FIB WIRE – Let’s go back to the beginning if you don’t mind. When you became an intern in 2010, were you really the world’s most interesting intern or did you just make that up?

Greg – I guess it was both. Back then a career as an intern typically lasted only three months and I wanted to make the best of it. When I saw the world’s most interesting man in the Dos Equis commercials, I wanted to be like him. Since I could never actually be him, I settled for being the world’s most interesting intern.

FIB WIRE – But were you really that interesting?

Greg – I felt I was and since no one else had staked a claim, I thought I had a good shot at it. Fortunately back then most interns were pretty boring. Even Lewinsky didn’t have an interesting background. But for me I could rhyme, I could dunk a basketball, I met the president of Russia. I had no limits except that three-month deadline.

FIB WIRE – What about today?

Greg – I think I’m still pretty interesting although it’s getting tougher because for the first time, a lot of interesting kids are now aspiring to be interns. It keeps me on my toes. I have to read a lot and practice new skills three hours every day just to keep up.

FIB WIRE – You were always pretty prolific with videos, tweets, and other media. However when we were researching for this interview we could find nothing during the years 2028 to 2030. What happened? Were you on a sabbatical?

Greg – Those were dark and difficult years. I still went to my cubicle every day but I had lost interest in being interesting. You might call it burnout but in reality I was going down the wrong path and hanging out with the wrong crowd. You could say I was the Charlie Sheen of interns. Being like a rock star can take its toll. I don’t want to go into detail but I’m not proud of that period. 

FIB WIRE – How did you snap out of it?

Greg – (wipes away a tear). All of the college and permanent interns and our mentor got together and confronted me directly about it. It was an awkward and painful intervention, but it saved my life and my career. I had to face the truth and fight my way back to becoming interesting again. I owe everything to my PIP support group. They are like family.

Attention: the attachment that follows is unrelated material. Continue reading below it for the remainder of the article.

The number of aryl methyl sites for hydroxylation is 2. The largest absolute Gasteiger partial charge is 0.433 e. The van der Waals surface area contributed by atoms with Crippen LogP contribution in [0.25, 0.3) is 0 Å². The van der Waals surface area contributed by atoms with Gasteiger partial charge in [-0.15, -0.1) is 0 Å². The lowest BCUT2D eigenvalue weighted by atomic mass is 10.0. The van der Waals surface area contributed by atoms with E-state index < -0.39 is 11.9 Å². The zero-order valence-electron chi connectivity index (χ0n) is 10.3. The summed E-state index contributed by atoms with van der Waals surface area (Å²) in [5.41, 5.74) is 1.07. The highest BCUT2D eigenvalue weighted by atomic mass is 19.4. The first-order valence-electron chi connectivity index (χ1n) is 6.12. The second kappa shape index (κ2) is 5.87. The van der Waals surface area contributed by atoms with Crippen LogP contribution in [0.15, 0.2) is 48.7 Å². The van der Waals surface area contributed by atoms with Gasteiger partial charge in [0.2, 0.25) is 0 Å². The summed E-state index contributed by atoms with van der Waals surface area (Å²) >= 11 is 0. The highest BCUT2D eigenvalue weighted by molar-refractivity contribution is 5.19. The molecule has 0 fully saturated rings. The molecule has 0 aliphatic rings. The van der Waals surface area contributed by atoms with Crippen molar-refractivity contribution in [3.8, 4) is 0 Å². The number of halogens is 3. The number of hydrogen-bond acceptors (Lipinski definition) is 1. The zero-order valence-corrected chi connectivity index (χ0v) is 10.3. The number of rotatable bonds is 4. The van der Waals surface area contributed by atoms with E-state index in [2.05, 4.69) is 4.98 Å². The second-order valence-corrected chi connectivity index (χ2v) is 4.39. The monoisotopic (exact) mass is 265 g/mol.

FIB WIRE – I’m glad it worked out. Speaking of family, what did you parents think of you becoming a permanent intern? Were they concerned?

Greg – Of course they were concerned. I wouldn’t call them Tiger Moms but a Stanford education isn’t cheap and at the time no one aspired to be an intern for life. But being an orthodontist – well you can imagine what it would do to someone like me. In the end, my parents supported my decision and I think they are glad they did.

FIB WIRE – You passed up two lucrative careers to pursue your passion for internship. Do you have any regrets from a financial perspective?

Greg – It’s true that entry-level interns are at the lower end of the pay scale, but a company like ours shares its success with its people. I don’t make the salary of an orthodontist, but I have good benefits and I get generous stock options. My counterparts at Google are doing quite well too.

I like the stability. Besides, the craft of being interesting requires that I create my own success rather than expecting the company CEO to make it happen. 

FIB WIRE – Have you ever met John Chambers?

Greg – I rode in an elevator once with John Chambers. He’s a great guy and even held the door open for me. He said he liked my first video even though he didn’t quite understand it. I do communicate once in a while with Virtual John Chambers by logging into his data center and using the “hello john” command. He’s a big PIP Cup Challenge fan and even logs off his communications port so he can follow some of the competitions without being interrupted.

FIB WIRE – What is the future for the world’s most interesting intern? How long are you going to continue doing this?

Greg – Now that I’m approaching middle age, I’m happy being where I am and it will be a long time before I retire. I can’t say I’ll always be an intern but no matter what I do, I’ll always strive to be the world’s most interesting example of whatever I happen to be at the time.

Note: In the year 2011, Greg Justice is living the big life in LA where he is considered the Johnny Utah of Twitter. He had nothing to do with this interview and for the moment he is blissfully unaware of his real future.